Got some errors when I tried to run adprep /rodcprep stating that the adprep could not contact a replica for the NDNC DomainDNSZones and ForestDNSZones.
Adprep could not contact a replica for partition DC=DomainDnsZones,DC=corp,DC=secid,DC=se
Adprep failed the operation on partition DC=DomainDnsZones,DC=corp,DC=secid,DC=se Skipping to next partition.
Adprep failed the operation on partition DC=ForestDnsZones,DC=corp,DC=secid,DC=se Skipping to next partition.
Adprep completed with errors. Not all partitions are updated.
In my case it was because a Domain Controller recently had crashed and they were forced to do a metadata cleanup and seize the FSMO roles to a new DC.
Some background information:
In Active Directory there are 5 known FSMO role holders, two forest wide and 3 domain wide.
- Domain Naming Master – Forest wide
- Schema Master – Forest wide
- PDC Emulator – Domain wide
- Infrastructure Master – Domain wide
- RID Master – Domain wide
So, why do I mention there are 5 known role holders? It’s because in Windows 2003 Server Application Partitions was introduced in Active Directory.
Application Directory Partitions:
In the Active Directory database there are 3 directory partitions also known as Naming Contexts (NCs). The Application Directory Partitions also known as Non-Domain Naming Contexts (NDNCs) was introduced in Windows 2003 Server.
In short the characteristics of NDNCs is that is can store any type of objects except Security Principals. The replication partner can be configured to specified DCs in the whole forest, it is not a requirement that all DCs in a domain host that replica. It also supports Dynamic Objects that can have a Time To Live (TTL) value.
There are two default NDNCs that’s created on 2003 DCs and newer.
It’s where the Active Directory DNS Zones are stored default when you create a new domain on Windows 2003 Servers and newer, if you have upgraded from a 2000 Domain you would have to change it.
You can see in the dnsmgmt snap-in that the _msdcs.corp.secid.se is default stored in ForestDNSZone and is replicated to all DCs in the AD forest.
And if we look in the properties in the domain corp.secid.se it is stored in the DomainDNSZones partition and replicate to all DCs in its local AD domain.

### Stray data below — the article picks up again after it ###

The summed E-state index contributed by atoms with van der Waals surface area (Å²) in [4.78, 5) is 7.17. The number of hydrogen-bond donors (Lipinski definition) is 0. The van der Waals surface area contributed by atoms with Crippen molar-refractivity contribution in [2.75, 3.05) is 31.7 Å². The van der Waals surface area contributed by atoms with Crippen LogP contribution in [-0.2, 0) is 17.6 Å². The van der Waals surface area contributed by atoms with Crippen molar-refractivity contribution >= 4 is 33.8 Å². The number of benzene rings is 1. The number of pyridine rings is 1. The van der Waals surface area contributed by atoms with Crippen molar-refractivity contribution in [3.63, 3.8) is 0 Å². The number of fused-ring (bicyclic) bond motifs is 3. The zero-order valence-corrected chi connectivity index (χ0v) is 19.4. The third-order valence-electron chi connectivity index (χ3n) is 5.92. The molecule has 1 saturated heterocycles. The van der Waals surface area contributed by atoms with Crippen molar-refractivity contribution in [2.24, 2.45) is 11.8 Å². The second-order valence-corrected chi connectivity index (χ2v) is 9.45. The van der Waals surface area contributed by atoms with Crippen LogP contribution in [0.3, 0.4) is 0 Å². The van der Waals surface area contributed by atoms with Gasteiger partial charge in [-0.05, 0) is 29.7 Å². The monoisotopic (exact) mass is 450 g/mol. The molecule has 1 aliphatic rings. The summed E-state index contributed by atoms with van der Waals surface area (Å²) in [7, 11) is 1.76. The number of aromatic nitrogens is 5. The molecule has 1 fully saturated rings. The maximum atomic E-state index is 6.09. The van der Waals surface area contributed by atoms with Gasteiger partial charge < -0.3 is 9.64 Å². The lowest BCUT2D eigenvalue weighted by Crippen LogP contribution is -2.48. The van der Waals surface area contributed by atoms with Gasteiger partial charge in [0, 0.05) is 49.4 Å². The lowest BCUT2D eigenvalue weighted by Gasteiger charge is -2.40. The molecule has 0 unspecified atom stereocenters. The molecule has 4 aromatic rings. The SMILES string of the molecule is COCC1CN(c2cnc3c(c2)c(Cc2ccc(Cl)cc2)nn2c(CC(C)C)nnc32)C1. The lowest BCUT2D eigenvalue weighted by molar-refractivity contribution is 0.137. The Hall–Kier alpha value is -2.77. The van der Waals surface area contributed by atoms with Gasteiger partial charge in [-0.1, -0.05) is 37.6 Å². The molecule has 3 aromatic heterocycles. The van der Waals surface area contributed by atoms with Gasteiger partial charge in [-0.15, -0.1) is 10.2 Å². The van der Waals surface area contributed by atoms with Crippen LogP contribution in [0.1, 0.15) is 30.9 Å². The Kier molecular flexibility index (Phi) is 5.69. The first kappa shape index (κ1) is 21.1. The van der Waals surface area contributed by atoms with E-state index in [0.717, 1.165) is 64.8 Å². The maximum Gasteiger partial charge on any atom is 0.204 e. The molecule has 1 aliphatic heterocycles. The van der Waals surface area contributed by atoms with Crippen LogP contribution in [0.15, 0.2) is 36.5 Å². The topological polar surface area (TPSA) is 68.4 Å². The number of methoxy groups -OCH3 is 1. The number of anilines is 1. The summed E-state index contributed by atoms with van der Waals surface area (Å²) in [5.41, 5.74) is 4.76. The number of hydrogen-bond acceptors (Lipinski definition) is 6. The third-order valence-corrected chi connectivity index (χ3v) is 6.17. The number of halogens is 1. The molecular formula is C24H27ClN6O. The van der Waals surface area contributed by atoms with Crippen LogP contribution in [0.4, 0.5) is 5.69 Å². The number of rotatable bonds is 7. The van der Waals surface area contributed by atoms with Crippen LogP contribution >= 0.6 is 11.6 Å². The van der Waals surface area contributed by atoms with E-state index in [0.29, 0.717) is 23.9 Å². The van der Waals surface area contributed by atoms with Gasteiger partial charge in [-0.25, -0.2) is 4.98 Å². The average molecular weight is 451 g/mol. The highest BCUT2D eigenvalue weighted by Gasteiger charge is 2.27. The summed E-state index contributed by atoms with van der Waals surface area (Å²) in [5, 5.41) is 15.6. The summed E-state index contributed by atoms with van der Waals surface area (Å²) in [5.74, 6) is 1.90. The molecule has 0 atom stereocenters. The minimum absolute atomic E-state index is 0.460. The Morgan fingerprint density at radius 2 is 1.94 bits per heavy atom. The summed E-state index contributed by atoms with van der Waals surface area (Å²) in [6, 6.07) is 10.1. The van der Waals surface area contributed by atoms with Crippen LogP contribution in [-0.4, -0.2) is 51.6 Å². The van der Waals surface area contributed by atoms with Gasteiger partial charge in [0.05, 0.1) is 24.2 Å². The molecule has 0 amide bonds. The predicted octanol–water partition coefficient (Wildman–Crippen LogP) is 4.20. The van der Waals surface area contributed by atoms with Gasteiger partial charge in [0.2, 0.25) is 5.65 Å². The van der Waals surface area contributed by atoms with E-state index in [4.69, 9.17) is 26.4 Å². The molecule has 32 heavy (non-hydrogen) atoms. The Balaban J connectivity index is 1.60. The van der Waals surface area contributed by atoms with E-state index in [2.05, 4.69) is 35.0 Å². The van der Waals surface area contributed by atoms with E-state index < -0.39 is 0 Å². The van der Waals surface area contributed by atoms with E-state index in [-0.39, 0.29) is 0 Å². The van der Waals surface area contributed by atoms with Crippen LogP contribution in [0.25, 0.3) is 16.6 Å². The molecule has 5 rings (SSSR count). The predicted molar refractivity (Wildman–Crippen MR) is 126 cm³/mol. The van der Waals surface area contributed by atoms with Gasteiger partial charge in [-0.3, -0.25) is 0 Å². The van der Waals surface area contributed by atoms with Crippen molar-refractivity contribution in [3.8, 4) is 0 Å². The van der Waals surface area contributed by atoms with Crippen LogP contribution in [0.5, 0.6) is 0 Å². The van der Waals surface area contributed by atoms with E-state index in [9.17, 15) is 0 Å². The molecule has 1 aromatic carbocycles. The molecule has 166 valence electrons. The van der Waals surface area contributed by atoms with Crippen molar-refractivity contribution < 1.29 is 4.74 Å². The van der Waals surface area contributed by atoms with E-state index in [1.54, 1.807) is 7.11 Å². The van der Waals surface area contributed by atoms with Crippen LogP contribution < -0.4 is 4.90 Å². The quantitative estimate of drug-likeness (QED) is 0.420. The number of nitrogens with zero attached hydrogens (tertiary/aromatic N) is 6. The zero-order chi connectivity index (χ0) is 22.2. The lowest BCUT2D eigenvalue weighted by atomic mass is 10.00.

There are tons of more I could write about this subject and other tools that can be used. But now we will go back and focus a little more about the adprep problem.
(If you want to know more about storing the DNS and NDNCs you could check out this great blog: http://blogs.chrisse.se/2011/04/10/are-you-storing-your-ad-integrated-dns-zones-in-the-dns-application-partitions-ncs/)
So what does all this mean, well in the Application Partitions that is created you also have the Infrastructure Master Object which in this case is a pointer to a DC.
If we run ADSI Edit and connect to the DC=ForestDNSZones,DC=corp,DC=secid,DC=se Naming Context we can take a look.
Browse to the Infrastructure Object and open its properties:
Here you will see which DC is in the fSMORoleOwner attribute, you will have a value like this: Settings,CN=2K3DC,CN=Servers,CN=Default-First-Site-Name,CN=Sites,CN=Configuration,DC=corp,DC=secid,DC=se
In my case with the adprep error the DC which was FSMO Role Owner of that NDNC Infrastructure Master no longer existed in their domain. The problem with this is that you cant use NTDSUTIL or any other tool that I know of to seize this role. But luckily Microsoft has a published KB article with a script that will fix this:
Follow the guide and run the fixfsmo.vbs script and you will be able to rerun your adprep /rodcprep. One other thing to keep in mind is that this script can save you in other situations like when your demoting a DC similar errors can occur and by running the script is the best way to solve these kinds of problems. Don’t forget to verify that it’s actually the FSMO Role Owner problem your facing.